NorWest turns 50


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NorWest Co-op Community Health is celebrating its 50th birthday with a video series, 50 Success Stories, highlighting its members, clients and decades of achievement.

Each video is one to one-and-a-half minutes long and features personal accounts, many from the perspective of NorWest Co-op Community Health clients, about how the organization has made a positive impact on their lives.

One video shows a man telling his story of how NorWest helped him battle an addiction. In another video, a man grieving the loss of multiple family members spoke of the meaningful and timely counsel he received through NorWest. One elderly woman gushed about her admiration for NorWest Alexander and its people — going as far as to say the centre is a major reason why she’s remained in the neighbourhood.

Photo by Katlyn Streilein

The team at NorWest Co-op Community Health celebrated the organization’s 50th anniversary on Nov. 23.

The success story participants were recruited primarily through word of mouth, but also through calls on social media and newspaper advertisements. Some footage used in the series was shot during NorWest’s well-attended 50th-anniversary celebration.

Other videos are told from the perspective of NorWest staff members and volunteers, outlining their hopes for the organization in the years to come.

“To hear people talk about the impact of their involvement with NorWest was just so heartwarming … To see the impact we’ve made on our community in 50 years,” said Nancy Heinrichs, executive director of NorWest Co-op Community Health.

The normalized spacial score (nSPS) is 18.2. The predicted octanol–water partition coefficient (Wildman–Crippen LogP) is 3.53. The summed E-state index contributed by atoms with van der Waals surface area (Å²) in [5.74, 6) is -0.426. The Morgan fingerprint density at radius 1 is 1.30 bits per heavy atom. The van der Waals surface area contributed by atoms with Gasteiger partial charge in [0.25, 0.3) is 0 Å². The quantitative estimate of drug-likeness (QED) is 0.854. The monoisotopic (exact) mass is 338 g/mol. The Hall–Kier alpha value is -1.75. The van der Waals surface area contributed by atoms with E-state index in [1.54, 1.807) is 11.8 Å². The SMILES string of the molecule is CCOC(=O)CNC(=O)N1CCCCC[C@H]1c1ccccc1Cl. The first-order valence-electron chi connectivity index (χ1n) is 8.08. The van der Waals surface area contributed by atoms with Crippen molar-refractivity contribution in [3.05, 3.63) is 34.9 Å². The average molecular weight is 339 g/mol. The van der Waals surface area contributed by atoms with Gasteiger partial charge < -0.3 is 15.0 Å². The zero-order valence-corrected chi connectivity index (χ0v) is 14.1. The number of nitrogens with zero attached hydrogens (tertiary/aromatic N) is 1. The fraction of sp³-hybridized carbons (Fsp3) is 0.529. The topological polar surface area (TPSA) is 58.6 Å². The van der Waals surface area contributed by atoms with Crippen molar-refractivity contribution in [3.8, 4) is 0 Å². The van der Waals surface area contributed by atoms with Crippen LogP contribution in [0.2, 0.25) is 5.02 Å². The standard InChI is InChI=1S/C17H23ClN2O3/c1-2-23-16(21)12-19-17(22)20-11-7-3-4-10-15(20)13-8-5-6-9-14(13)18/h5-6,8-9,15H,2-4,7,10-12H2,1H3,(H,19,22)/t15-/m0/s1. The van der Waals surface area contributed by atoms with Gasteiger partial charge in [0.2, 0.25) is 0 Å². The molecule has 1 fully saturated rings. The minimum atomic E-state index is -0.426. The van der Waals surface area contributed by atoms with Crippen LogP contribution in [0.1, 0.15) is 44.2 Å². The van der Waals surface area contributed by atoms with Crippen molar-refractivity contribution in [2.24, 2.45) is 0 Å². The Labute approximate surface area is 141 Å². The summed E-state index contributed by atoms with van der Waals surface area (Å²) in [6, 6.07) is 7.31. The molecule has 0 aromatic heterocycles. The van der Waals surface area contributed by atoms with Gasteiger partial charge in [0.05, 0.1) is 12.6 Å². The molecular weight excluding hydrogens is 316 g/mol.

Most of the 50 Success Stories are live on the organization’s YouTube channel, which can be accessed through the homepage of the centre’s website ( The final videos will go live in the coming days and weeks. The series has already made its debut on TVs inside the common areas at NorWest sites.

The series was created by videographer Aryan Sehgal of Dream Stone Media. Sehgal is familiar with the community NorWest serves, having grown up in the Inkster neighbourhood.

There are currently nine branches of NorWest Co-op Community Health: A Woman’s Place, which provides legal services for women leaving an abusive relationship; Access NorWest; Blake Gardens Resource Centre; Bluebird Clinic; Child Care Centres; Community Food Centre; Gilbert Park Resource Centre; Huddle NorWest Youth Hub; and NorWest on Alexander Resource Centre (NOA).

Another bricks-and-mortar centre is set to open on Notre Dame Avenue in the new year.

“Our goal has been to identify the gaps in the areas that we serve and to be able to fill them,” Heinrichs said. “We’ve been very fortunate to have started a number of programs to meet those needs.”

Heinrichs has been with the co-op for 21 years. When she started, the organization had about 30 staff. It now employs roughly 180 individuals.

Photo by Katlyn Streilein

NorWest Co-op Community Health board member Laryssa Sawchuk was awarded The Winnipeg Foundation Emerging Leaders Fellowship. The 50 Success Stories project was funded through The Winnipeg Foundation’s Centennial Institute.

The 50 Success Stories series was created with the support of a grant from The Winnipeg Foundation’s Centennial Institute. The funding was delivered through the Winnipeg Foundation’s Emerging Leaders Fellowship, which was awarded to Laryssa Sawchuk.

The 31-year-old has served on NorWest’s board for eight years. Sawchuk got involved after touring NorWest’s community food centre. She was interested in what she saw and wanted to get involved in a leadership capacity.

Years later, Sawchuk seized the opportunity to do something special to mark NorWest’s 50th.

“To have the programs recognized in this special way — that’s really exciting,” she said. “Beyond this, there’s going to be a lot of opportunity for the organization to use these videos to promote itself. As well, to recognize the great effects it’s had on people’s lives.”

Sawchuk looks forward to seeing what new programs or services NorWest will devise to meet the community’s needs.

NorWest is currently working on a documentary about its history. This film was also made possible by the Winnipeg Foundation.

Katlyn Streilein

Katlyn Streilein
Community Journalist

Katlyn Streilein was a reporter/photographer for the Free Press Community Review.

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